DVB-C (cable transmission) is the Digital Video Broadcasting (DVB) system used for distribution of digital television over cable networks. DVB-C uses the same 8 (or 7 or 6) MHz channels as used for the distribution of the old analogue TV. This channel is filled with a data container which can carry MPEG-2 compressed video, audio and data services. In this way, the distribution of digital television channels can be introduced without the need to cease the distribution of analogue television.
DVB-C uses Quadrature Amplitude Modulation (QAM) for the modulation of the data on the carrier. Normally 64-QAM is used but lower level modulation schemes, such as 16-QAM and 32-QAM, and higher level modulation schemes such as 128-QAM and 256-QAM can also be used. The data capacity increase with higher level modulation schemes but the data will be less robust against noise and interference.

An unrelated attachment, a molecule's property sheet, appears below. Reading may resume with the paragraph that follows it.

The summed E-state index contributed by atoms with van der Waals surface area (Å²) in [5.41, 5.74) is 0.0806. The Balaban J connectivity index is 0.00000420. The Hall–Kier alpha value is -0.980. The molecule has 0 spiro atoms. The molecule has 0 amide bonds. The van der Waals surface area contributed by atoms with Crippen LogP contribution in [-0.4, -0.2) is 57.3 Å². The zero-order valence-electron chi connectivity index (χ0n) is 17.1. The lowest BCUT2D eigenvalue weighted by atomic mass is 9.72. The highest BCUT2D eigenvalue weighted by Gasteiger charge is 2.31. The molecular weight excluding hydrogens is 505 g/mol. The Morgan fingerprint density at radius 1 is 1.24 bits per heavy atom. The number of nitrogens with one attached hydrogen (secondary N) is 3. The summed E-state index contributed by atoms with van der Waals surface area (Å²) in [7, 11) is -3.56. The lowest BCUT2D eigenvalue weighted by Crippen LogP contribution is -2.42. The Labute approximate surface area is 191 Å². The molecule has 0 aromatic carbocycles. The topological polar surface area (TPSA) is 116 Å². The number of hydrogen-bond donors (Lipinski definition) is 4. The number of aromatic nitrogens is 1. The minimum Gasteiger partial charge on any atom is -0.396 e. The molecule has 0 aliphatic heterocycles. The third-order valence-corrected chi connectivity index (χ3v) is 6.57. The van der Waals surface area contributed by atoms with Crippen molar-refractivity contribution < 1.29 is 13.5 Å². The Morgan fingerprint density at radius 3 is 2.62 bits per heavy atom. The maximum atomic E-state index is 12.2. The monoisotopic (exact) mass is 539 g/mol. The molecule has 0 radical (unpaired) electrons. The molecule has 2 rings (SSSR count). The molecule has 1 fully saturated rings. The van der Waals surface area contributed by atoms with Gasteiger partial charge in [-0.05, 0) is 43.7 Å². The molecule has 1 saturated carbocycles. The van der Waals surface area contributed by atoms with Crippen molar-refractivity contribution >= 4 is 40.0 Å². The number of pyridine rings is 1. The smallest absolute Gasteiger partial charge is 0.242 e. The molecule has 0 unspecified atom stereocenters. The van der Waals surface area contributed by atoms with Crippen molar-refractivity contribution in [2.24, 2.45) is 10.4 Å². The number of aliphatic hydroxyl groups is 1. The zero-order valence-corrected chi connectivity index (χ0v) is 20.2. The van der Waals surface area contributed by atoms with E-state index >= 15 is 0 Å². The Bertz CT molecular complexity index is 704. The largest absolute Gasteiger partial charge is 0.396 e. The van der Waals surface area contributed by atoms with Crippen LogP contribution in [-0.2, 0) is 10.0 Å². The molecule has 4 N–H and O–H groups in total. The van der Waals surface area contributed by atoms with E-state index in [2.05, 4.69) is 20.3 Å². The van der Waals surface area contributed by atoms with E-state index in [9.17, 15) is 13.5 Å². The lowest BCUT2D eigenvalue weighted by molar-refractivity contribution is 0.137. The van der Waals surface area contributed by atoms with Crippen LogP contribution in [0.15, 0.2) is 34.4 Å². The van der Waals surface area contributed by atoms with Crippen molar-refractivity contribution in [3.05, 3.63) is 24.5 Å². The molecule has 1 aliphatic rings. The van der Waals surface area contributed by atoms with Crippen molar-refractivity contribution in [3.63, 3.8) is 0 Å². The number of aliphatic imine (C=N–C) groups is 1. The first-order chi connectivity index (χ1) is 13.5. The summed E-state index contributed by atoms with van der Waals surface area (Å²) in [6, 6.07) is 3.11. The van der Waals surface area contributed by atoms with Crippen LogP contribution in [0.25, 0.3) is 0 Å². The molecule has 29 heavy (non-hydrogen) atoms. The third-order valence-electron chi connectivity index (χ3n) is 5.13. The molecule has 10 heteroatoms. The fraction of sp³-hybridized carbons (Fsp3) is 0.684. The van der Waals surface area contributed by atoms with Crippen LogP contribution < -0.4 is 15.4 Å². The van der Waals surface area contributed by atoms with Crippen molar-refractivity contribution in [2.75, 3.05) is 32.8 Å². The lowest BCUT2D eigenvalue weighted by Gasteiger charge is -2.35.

An 8 MHz channel can carry a payload capacity of 38.5 Mbps if 64-QAM is used. This payload is enough for 4-6 television programs.